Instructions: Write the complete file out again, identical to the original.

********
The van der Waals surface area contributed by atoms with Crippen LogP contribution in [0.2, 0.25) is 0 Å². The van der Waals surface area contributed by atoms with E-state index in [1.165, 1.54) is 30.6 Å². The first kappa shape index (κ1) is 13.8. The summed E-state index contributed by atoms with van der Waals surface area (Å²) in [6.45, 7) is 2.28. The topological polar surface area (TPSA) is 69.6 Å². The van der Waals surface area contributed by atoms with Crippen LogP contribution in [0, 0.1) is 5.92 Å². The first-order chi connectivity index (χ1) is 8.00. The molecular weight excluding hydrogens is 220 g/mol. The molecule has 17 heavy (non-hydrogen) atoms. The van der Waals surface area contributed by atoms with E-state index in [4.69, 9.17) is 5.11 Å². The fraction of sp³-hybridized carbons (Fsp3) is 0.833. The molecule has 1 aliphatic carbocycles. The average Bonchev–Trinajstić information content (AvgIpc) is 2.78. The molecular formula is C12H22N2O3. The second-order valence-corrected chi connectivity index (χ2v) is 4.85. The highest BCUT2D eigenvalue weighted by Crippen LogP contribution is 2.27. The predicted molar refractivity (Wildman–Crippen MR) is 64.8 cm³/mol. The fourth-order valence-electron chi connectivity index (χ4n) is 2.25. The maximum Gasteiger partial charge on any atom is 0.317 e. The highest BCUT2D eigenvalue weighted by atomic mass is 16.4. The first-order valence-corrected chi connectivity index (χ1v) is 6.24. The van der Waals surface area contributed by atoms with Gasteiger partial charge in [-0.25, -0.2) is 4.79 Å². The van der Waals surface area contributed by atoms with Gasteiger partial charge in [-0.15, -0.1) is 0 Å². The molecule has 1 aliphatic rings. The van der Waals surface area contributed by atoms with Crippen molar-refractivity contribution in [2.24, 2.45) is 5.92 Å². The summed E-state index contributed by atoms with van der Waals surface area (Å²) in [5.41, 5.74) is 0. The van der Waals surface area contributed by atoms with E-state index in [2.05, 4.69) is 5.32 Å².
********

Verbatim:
The van der Waals surface area contributed by atoms with Crippen LogP contribution in [0.2, 0.25) is 0 Å². The van der Waals surface area contributed by atoms with E-state index in [1.165, 1.54) is 30.6 Å². The first kappa shape index (κ1) is 13.8. The summed E-state index contributed by atoms with van der Waals surface area (Å²) in [6.45, 7) is 2.28. The topological polar surface area (TPSA) is 69.6 Å². The van der Waals surface area contributed by atoms with Crippen LogP contribution in [0, 0.1) is 5.92 Å². The first-order chi connectivity index (χ1) is 8.00. The molecular weight excluding hydrogens is 220 g/mol. The molecule has 17 heavy (non-hydrogen) atoms. The van der Waals surface area contributed by atoms with E-state index in [4.69, 9.17) is 5.11 Å². The fraction of sp³-hybridized carbons (Fsp3) is 0.833. The molecule has 1 aliphatic carbocycles. The average Bonchev–Trinajstić information content (AvgIpc) is 2.78. The molecular formula is C12H22N2O3. The second-order valence-corrected chi connectivity index (χ2v) is 4.85. The highest BCUT2D eigenvalue weighted by Crippen LogP contribution is 2.27. The predicted molar refractivity (Wildman–Crippen MR) is 64.8 cm³/mol. The fourth-order valence-electron chi connectivity index (χ4n) is 2.25. The maximum Gasteiger partial charge on any atom is 0.317 e. The highest BCUT2D eigenvalue weighted by atomic mass is 16.4. The first-order valence-corrected chi connectivity index (χ1v) is 6.24. The van der Waals surface area contributed by atoms with Gasteiger partial charge in [-0.25, -0.2) is 4.79 Å². The van der Waals surface area contributed by atoms with Gasteiger partial charge in [-0.15, -0.1) is 0 Å². The molecule has 1 aliphatic rings. The van der Waals surface area contributed by atoms with Crippen molar-refractivity contribution in [2.24, 2.45) is 5.92 Å². The summed E-state index contributed by atoms with van der Waals surface area (Å²) in [5.41, 5.74) is 0. The van der Waals surface area contributed by atoms with E-state index in [2.05, 4.69) is 5.32 Å².